Web Enablement of Sensor Networks: INSS 2009

Dear folks,

People have been asking for more “scientific” and concrete material to be posted on WOT. Hence this post which is about a paper that we got accepted for INSS 2009 here is a summary of what it talks about:

Wireless Sensor Networks (WSNs) have promising industrial applications, since they reduce the gap between traditional enterprise systems and the real world. However, every particular application requires complex integration work, and therefore technical expertise, effort and time which prevents users from creating small tactical, ad-hoc applications using sensor networks. Following the success of Web 2.0  “mashups”, we propose a similar lightweight approach for combining enterprise services (e.g. ERPs) with WSNs. Specifically, we discuss the traditional integration solutions, propose and implement an alternative architecture where sensor nodes are accessible according to the REST principles. With this approach, the nodes become part of a “Web of Things” and interacting with them as well as composing their services with existing ones, becomes almost as easy as browsing the web.

The paper is focusing on comparing (rather qualitatively) WS-* service with a more RESTful approach. It then presents in greater details our “RESTfication” of the Sun SPOTs WSN (Wireless Sensor Network) platform.

For more info, download the paper here!

Bibtex:

@inproceedings{guinard_wot_2009,
address = {Pittsburgh, {USA}},
title = {Towards Physical Mashups in the Web of Things},
booktitle = {Proceedings of {INSS} 2009 {(IEEE} Sixth International Conference on Networked Sensing Systems)},
author = {Dominique Guinard and Vlad Trifa and Thomas Pham and Olivier Liechti},
month = jun,
year = {2009}
}

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  • Hi Dominique and Vlad,

    First, congratulation for your work. This blog will probably help the Web of Things to become well-known and more popular.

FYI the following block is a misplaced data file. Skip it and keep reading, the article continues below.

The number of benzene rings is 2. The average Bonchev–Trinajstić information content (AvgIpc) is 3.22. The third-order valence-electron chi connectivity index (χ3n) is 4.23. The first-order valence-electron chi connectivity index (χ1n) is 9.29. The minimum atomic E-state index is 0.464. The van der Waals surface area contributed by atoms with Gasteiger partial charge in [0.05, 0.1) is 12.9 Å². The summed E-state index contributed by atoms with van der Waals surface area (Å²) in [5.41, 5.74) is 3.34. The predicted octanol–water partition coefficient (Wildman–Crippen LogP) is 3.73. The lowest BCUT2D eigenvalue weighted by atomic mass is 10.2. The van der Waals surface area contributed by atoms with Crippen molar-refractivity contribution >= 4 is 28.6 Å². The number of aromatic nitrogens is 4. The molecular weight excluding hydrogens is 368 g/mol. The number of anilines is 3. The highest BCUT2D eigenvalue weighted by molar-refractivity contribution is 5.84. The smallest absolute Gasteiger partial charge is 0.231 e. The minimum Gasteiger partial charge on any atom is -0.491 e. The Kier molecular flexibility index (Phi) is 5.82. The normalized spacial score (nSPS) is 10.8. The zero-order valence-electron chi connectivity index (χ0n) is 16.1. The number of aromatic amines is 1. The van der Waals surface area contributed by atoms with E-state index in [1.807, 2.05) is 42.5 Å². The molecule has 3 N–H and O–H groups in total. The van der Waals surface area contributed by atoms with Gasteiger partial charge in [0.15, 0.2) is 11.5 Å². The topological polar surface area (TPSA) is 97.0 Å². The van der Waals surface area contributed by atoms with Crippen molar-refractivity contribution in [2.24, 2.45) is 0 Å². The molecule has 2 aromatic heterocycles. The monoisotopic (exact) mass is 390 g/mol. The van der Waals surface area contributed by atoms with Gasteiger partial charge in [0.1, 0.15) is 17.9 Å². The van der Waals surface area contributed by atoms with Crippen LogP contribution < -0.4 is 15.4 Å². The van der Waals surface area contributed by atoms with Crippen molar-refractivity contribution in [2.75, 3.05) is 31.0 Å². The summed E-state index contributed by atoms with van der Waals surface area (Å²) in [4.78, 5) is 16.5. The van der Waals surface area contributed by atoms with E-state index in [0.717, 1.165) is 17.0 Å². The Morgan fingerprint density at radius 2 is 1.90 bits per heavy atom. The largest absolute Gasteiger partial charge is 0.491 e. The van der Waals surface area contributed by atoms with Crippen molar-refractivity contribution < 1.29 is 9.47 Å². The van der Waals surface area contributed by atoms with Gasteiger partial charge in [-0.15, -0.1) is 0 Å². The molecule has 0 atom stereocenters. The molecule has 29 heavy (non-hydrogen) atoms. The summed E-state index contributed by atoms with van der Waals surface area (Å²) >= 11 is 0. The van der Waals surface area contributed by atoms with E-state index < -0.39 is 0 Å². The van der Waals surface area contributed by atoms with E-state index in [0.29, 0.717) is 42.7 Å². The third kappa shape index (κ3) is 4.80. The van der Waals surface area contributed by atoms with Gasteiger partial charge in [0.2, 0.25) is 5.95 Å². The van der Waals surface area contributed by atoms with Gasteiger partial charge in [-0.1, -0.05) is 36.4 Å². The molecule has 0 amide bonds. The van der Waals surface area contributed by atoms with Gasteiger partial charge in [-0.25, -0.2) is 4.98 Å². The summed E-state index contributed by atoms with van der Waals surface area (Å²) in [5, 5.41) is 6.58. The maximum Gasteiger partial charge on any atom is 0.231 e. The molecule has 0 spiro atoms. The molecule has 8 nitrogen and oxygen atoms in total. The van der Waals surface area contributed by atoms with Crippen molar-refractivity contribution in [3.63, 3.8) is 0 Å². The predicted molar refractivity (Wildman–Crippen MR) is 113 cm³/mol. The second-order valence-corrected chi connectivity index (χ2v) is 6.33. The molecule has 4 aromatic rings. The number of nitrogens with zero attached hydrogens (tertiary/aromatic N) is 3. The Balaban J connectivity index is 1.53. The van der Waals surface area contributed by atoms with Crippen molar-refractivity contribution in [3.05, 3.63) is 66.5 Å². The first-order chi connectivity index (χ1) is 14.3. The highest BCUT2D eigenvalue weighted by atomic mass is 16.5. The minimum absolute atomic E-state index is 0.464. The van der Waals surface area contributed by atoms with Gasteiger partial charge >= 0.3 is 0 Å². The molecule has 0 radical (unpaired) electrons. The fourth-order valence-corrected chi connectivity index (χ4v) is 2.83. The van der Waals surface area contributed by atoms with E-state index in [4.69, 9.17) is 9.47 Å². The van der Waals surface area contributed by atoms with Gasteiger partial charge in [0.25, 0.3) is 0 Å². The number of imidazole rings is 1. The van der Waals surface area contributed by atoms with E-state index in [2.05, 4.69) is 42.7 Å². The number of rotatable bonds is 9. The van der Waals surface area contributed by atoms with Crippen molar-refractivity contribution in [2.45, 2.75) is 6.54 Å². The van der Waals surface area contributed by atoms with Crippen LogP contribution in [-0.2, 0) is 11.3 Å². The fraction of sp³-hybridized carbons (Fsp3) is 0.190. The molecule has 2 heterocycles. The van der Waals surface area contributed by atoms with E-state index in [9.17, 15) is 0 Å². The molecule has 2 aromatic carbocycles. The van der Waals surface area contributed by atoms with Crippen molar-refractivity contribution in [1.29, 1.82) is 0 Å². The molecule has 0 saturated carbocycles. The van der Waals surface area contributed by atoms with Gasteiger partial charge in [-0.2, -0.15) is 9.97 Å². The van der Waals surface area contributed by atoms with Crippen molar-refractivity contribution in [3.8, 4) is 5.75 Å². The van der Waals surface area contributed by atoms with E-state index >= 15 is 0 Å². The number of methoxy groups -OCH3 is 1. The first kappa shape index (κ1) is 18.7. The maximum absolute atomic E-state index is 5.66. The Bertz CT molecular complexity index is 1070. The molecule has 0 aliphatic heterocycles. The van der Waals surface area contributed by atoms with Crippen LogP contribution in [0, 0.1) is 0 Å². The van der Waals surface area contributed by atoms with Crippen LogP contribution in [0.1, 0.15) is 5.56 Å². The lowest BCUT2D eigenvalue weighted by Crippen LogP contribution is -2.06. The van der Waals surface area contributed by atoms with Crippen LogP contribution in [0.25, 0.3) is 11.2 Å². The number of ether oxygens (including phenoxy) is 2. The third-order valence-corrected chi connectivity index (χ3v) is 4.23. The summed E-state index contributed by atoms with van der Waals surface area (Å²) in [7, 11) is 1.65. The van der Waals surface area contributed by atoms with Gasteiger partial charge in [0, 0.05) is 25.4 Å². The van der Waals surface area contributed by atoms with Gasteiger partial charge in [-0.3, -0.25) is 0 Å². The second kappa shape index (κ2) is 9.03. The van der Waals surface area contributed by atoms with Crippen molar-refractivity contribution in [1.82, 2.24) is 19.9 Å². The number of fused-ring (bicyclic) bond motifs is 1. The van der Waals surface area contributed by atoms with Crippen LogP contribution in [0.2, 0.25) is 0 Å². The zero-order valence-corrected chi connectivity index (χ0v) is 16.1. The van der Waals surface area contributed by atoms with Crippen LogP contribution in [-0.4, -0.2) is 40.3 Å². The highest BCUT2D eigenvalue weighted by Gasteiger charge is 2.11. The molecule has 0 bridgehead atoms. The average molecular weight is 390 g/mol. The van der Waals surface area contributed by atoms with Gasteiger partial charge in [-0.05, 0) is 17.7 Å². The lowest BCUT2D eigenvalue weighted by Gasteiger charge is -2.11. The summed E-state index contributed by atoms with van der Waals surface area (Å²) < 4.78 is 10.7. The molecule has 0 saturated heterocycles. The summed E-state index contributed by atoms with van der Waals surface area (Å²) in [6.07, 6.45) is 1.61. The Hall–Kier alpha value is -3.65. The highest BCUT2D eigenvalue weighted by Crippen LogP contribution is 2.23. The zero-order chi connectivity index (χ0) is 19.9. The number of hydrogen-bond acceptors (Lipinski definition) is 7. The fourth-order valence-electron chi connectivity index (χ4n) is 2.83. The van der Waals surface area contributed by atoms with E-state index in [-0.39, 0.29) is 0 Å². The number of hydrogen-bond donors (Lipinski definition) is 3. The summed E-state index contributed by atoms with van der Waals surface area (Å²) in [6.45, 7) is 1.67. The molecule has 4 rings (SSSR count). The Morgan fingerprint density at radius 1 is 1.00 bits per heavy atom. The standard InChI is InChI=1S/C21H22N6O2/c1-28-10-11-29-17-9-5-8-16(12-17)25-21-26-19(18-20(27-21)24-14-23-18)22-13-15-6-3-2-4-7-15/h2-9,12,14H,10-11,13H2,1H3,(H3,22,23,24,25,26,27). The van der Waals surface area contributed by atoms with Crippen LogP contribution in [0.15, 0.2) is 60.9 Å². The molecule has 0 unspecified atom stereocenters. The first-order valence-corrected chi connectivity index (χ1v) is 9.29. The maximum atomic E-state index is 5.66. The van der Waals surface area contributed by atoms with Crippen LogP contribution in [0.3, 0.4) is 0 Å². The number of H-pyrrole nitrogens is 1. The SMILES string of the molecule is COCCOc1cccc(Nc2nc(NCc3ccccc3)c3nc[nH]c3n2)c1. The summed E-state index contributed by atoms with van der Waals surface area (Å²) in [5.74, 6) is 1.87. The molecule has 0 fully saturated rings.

I fully agree with this vision of a Web of Things, which is to the Internet of Things what the Web is to the Internet.

    As a PhD student of the university of Lille, France, I am working on topics related to yours. I focus on the system aspects of the embeddability of autonomous Web servers (with no underlaying OS, and with its own TCP/IP stack). One of my aims is to prove that Web servers can be embedded in extremely constrained (and cheap) devices, starting from 200 bytes of RAM, 8 kilo-bytes of EEPROM and a 8 bit CPU cadenced at a few MHz.

    In your papers about the Web of Things, you make use of a gateway because of the lack of TCP/IP support in your devices. So I think it is interesting to tell you that my prototype is open-source. It is publicly available, and can be ported to any target, with or without an OS. You will find more information about it on this page : http://www2.lifl.fr/~duquenno/Research/Smews

    I have one conference paper about it (at ICESS’O9, which is airing now). It is called “The Web of Things: interconnecting devices with high usability and performance”, and will be available in a few days.

    A good news is that the term “Web of Things” seams to be well appropriated, since we have chosen it simultaneously 🙂

    Simon

    • Hi Simon, thanks for the notes! That sounds really sweet what you’re working on, I’d love to know more about it (would love to read the ICESS paper you mention 🙂

      Well, we don’t really use gateways “because” of the lack of tcp/ip, but because it’s simple and ready to integrate existing WSN deployments (for example) with the Web while minimizing the Web. I think the point is ideally a world filled with web-enabled devices (ideally directly with tcp/ip). Just that some old schoolers will disagree with that, saying that tcp/ip, or worse http, shouldn’t be used for embedded devices, as it’s way too slow. I don’t agree necessarily, and what I found interesting is to compare and see what is actually the price to pay for using web on devices.

      Keep up the good work and don’t hesitate to send us the paper when it’s out!

  • I’ll send you both paper and slides at the end of the conference.
    Your remark about WSN and TCP is interesting. In fact, it has been shown that TCP fits badly with WSN (with multi-hop routing), mainly because of the irregularity of latency and losses in such network. Providing a real TCP support makes sense in a sensor or any other device, but it is probably not a good deal to use it for communications inside a wireless sensor network.

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